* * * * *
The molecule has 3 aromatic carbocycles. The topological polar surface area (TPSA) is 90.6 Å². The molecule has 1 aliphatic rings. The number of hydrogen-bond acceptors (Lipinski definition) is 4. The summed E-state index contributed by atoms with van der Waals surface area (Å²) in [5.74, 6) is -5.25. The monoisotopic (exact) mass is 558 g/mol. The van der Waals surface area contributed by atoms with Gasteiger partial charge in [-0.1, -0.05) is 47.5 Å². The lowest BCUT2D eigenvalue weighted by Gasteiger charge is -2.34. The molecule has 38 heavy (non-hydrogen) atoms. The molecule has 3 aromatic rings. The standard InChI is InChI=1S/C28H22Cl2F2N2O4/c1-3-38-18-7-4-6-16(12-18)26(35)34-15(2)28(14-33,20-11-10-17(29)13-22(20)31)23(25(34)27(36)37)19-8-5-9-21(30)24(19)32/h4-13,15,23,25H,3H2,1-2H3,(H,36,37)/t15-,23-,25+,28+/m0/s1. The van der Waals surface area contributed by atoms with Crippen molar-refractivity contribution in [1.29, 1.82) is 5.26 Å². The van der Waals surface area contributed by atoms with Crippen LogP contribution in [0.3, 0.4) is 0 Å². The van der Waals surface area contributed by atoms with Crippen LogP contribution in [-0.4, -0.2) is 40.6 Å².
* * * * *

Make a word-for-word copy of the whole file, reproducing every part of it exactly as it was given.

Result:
The molecule has 3 aromatic carbocycles. The topological polar surface area (TPSA) is 90.6 Å². The molecule has 1 aliphatic rings. The number of hydrogen-bond acceptors (Lipinski definition) is 4. The summed E-state index contributed by atoms with van der Waals surface area (Å²) in [5.74, 6) is -5.25. The monoisotopic (exact) mass is 558 g/mol. The van der Waals surface area contributed by atoms with Gasteiger partial charge in [-0.1, -0.05) is 47.5 Å². The lowest BCUT2D eigenvalue weighted by Gasteiger charge is -2.34. The molecule has 38 heavy (non-hydrogen) atoms. The molecule has 3 aromatic rings. The standard InChI is InChI=1S/C28H22Cl2F2N2O4/c1-3-38-18-7-4-6-16(12-18)26(35)34-15(2)28(14-33,20-11-10-17(29)13-22(20)31)23(25(34)27(36)37)19-8-5-9-21(30)24(19)32/h4-13,15,23,25H,3H2,1-2H3,(H,36,37)/t15-,23-,25+,28+/m0/s1. The van der Waals surface area contributed by atoms with Crippen molar-refractivity contribution in [1.29, 1.82) is 5.26 Å². The van der Waals surface area contributed by atoms with Crippen LogP contribution in [0.3, 0.4) is 0 Å². The van der Waals surface area contributed by atoms with Crippen LogP contribution in [-0.4, -0.2) is 40.6 Å².